Death of an Engineer

February 19, 2014

Dear family and friends:

A famous American ballad, "The Wreck of Old 97", is about a train wreck near Danville VA on September 27, 1903.

You can read about the wreck, see a photo, and read the lyrics of the song, here:

http://en.wikipedia.org/wiki/Wreck_of_the_Old_97

Here's the original recording, by Henry Whittier, 1923:

https://www.youtube.com/watch?v=5b8fUJT_ZNA

You can hear Hank Snow sing the song here:

https://www.youtube.com/watch?v=VNo0cGi1xZU

or - my favorite - you can hear Johnny Cash sing it here. It has lyrics, too:

https://www.youtube.com/watch?v=FHKxk719AMc

So, listen to it!

The Southern R.R. stopped in Spencer, NC, which is named as "Old '97"'s destination in "The Wreck of Old '97". The town was named for the Spencer family. Samuel Spencer was the first president of the Southern R.R. He himself was killed in a train wreck in 1906.

(You might wonder why the engineer of "Old '97" is called "Steve" in the song when his name was Joseph A. Broady. The reason seems to be that any man whose last name was "Brodie" was nicknamed "Steve" after the Steve Brodie who claimed to have jumped off the Brooklyn Bridge and survived on July 23, 1886.)

* * * * *

OK, now that you have heard it, and / or read the lyrics on the Wikipedia page, you will notice that in the third line the song tells us:

                    "This is not 38, this is old 97"


But what was "38"? I'll tell you!

The wreck of No 38 took place on April 23, 1903, less than six months before the wreck of "old 97" and on the same line -- the Southern Railroad, near Lynchburg, VA.

The engineer was killed. His name was Charles R. Kinney. He left one son -- Will Hoover Kinney.

Will Hoover Kinney was my grandfather. Grandfather was born on February 19, 1894 - 120 years ago today!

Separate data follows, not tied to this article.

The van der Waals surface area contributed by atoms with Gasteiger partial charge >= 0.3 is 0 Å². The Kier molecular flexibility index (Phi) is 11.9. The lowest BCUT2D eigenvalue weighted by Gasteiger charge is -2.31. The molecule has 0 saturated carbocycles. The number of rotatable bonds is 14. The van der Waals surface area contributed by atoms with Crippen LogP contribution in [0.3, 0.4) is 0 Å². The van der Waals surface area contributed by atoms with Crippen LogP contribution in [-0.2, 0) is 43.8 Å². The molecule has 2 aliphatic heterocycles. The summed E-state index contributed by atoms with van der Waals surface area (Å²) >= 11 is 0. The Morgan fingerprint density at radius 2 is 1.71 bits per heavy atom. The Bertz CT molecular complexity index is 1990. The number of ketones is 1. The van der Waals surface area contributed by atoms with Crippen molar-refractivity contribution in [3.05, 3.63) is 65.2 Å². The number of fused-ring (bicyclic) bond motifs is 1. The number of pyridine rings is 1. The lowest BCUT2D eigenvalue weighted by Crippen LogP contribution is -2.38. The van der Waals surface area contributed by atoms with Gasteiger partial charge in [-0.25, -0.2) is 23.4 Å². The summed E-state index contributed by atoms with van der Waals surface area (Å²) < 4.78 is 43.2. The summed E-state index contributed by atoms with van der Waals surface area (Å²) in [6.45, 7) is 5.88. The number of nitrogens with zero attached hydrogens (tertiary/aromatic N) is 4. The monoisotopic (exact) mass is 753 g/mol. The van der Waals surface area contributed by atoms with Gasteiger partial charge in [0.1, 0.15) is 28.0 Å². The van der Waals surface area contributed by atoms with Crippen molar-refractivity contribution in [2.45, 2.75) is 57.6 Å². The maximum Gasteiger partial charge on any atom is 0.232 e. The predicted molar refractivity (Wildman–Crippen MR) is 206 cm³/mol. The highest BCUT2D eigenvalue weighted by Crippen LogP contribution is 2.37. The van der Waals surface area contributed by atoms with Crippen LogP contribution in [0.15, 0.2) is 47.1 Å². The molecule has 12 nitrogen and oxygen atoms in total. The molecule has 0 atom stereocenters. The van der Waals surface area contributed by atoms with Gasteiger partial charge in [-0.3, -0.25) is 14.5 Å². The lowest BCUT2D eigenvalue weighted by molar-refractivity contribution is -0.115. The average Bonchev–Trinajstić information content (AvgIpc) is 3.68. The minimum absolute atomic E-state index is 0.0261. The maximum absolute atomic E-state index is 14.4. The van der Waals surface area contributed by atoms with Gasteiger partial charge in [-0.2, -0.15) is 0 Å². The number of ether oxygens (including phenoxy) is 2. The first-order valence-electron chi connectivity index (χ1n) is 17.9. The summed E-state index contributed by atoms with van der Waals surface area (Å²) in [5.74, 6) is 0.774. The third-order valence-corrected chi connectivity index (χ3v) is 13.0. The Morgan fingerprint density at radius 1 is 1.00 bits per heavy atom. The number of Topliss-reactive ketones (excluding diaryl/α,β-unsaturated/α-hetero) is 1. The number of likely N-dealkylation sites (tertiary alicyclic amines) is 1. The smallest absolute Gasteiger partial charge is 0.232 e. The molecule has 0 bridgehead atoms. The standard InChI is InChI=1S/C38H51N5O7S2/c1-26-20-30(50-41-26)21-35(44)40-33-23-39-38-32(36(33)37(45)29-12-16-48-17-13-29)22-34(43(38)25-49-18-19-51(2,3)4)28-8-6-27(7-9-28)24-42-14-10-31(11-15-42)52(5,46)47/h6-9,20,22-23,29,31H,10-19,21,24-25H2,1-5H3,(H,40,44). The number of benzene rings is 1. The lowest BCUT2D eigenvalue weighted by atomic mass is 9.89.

Little Will was only 9 years old when his Dad was killed. His mother, Emma Lee Hoover Kinney, had already died in childbirth in 1900 together with the infant who would have been Will's younger brother. So at age 9 little Will had lost both his parents.

It was hard for Grandfather to grow up as an orphan. But he turned out fine! He was raised by some kindly aunts and cousins.

He went on to marry Josephine Devine, of Poughkeepsie, NY, in 1916. They were married for 49 years until Grandfather died on July 18, 1965. He was only 71 years old.

Will and Josephine had one child, a little girl named Jacqueline. Everybody called her "Jackie".

"Jackie" was my mother -- mine and my sister's.

* * * * *

When Grandfather died a few of his things passed down to me. One of them is his father's cup. It's an engineer's cup, with a picture of an engine on it. It is a "moustache cup", with a little bridge to keep a man's big, bushy moustache from getting soaked in the coffee or tea, and a little hole in the bridge to allow the beverage to go into his mouth.

* * * * *

No famous song was written about the wreck in which great-grandfather Charles was killed. But his train is mentioned in "the wreck of the old 97".

I found an article from the Washington Evening Star of April 25, 1903, documenting the accident and great-grandfather's death. You can read it here:

http://msuweb.montclair.edu/~furrg/images/washevestar04251903p2.jpg

Happy Birthday, Grandfather! You were born 120 years ago today.

And warm regards to all of you, my friends!

Grover Furr